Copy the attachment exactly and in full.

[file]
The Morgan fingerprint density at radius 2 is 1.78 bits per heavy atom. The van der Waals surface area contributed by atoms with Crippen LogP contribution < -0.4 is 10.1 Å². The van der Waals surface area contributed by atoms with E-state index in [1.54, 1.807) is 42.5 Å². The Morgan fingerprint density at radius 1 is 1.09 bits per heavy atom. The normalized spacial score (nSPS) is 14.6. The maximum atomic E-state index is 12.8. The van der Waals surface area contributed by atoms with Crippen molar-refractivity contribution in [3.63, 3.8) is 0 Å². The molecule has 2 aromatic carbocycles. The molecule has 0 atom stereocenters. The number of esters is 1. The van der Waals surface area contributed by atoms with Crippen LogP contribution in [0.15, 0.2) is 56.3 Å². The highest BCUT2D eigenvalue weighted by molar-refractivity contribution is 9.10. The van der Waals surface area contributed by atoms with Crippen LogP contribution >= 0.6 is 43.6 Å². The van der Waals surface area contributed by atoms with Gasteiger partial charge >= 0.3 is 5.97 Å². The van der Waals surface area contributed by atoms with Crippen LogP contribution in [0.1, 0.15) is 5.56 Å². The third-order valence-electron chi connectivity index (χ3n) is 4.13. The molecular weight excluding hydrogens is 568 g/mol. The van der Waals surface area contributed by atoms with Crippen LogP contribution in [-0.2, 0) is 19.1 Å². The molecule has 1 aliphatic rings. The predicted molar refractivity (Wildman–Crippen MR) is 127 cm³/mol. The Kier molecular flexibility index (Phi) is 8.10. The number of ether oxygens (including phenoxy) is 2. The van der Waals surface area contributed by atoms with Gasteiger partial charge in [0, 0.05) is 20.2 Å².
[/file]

The Morgan fingerprint density at radius 2 is 1.78 bits per heavy atom. The van der Waals surface area contributed by atoms with Crippen LogP contribution < -0.4 is 10.1 Å². The van der Waals surface area contributed by atoms with E-state index in [1.54, 1.807) is 42.5 Å². The Morgan fingerprint density at radius 1 is 1.09 bits per heavy atom. The normalized spacial score (nSPS) is 14.6. The maximum atomic E-state index is 12.8. The van der Waals surface area contributed by atoms with Crippen molar-refractivity contribution in [3.63, 3.8) is 0 Å². The molecule has 2 aromatic carbocycles. The molecule has 0 atom stereocenters. The number of esters is 1. The van der Waals surface area contributed by atoms with Crippen LogP contribution in [0.15, 0.2) is 56.3 Å². The highest BCUT2D eigenvalue weighted by molar-refractivity contribution is 9.10. The van der Waals surface area contributed by atoms with Crippen LogP contribution >= 0.6 is 43.6 Å². The van der Waals surface area contributed by atoms with Gasteiger partial charge >= 0.3 is 5.97 Å². The van der Waals surface area contributed by atoms with Crippen LogP contribution in [0.1, 0.15) is 5.56 Å². The third-order valence-electron chi connectivity index (χ3n) is 4.13. The molecular weight excluding hydrogens is 568 g/mol. The van der Waals surface area contributed by atoms with Crippen LogP contribution in [-0.2, 0) is 19.1 Å². The molecule has 1 aliphatic rings. The predicted molar refractivity (Wildman–Crippen MR) is 127 cm³/mol. The Kier molecular flexibility index (Phi) is 8.10. The number of ether oxygens (including phenoxy) is 2. The van der Waals surface area contributed by atoms with Gasteiger partial charge in [0, 0.05) is 20.2 Å².